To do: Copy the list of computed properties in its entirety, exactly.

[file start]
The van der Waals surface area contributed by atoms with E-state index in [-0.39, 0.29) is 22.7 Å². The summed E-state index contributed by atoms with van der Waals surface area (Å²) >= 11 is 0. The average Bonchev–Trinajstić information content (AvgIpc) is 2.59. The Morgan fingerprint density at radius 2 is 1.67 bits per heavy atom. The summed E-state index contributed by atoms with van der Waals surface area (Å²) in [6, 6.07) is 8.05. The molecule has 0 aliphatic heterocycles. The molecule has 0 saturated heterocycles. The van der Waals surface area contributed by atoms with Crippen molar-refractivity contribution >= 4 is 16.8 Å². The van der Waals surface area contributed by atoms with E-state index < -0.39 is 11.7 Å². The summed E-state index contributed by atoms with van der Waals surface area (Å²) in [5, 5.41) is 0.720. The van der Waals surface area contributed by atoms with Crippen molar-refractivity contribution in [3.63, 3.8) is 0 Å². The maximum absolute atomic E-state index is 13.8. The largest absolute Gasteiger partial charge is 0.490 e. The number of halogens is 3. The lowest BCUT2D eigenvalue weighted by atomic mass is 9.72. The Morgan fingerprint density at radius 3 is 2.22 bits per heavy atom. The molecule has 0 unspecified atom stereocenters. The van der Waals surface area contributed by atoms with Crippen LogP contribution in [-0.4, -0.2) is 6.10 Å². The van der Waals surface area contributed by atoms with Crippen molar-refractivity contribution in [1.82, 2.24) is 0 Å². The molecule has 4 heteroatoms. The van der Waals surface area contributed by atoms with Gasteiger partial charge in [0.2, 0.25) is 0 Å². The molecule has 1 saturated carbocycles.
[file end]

The van der Waals surface area contributed by atoms with E-state index in [-0.39, 0.29) is 22.7 Å². The summed E-state index contributed by atoms with van der Waals surface area (Å²) >= 11 is 0. The average Bonchev–Trinajstić information content (AvgIpc) is 2.59. The Morgan fingerprint density at radius 2 is 1.67 bits per heavy atom. The summed E-state index contributed by atoms with van der Waals surface area (Å²) in [6, 6.07) is 8.05. The molecule has 0 aliphatic heterocycles. The molecule has 0 saturated heterocycles. The van der Waals surface area contributed by atoms with Crippen molar-refractivity contribution >= 4 is 16.8 Å². The van der Waals surface area contributed by atoms with E-state index < -0.39 is 11.7 Å². The summed E-state index contributed by atoms with van der Waals surface area (Å²) in [5, 5.41) is 0.720. The van der Waals surface area contributed by atoms with Crippen molar-refractivity contribution in [3.63, 3.8) is 0 Å². The maximum absolute atomic E-state index is 13.8. The largest absolute Gasteiger partial charge is 0.490 e. The number of halogens is 3. The lowest BCUT2D eigenvalue weighted by atomic mass is 9.72. The Morgan fingerprint density at radius 3 is 2.22 bits per heavy atom. The molecule has 0 unspecified atom stereocenters. The van der Waals surface area contributed by atoms with Crippen LogP contribution in [-0.4, -0.2) is 6.10 Å². The van der Waals surface area contributed by atoms with Crippen molar-refractivity contribution in [1.82, 2.24) is 0 Å². The molecule has 4 heteroatoms. The van der Waals surface area contributed by atoms with Gasteiger partial charge in [0.2, 0.25) is 0 Å². The molecule has 1 saturated carbocycles.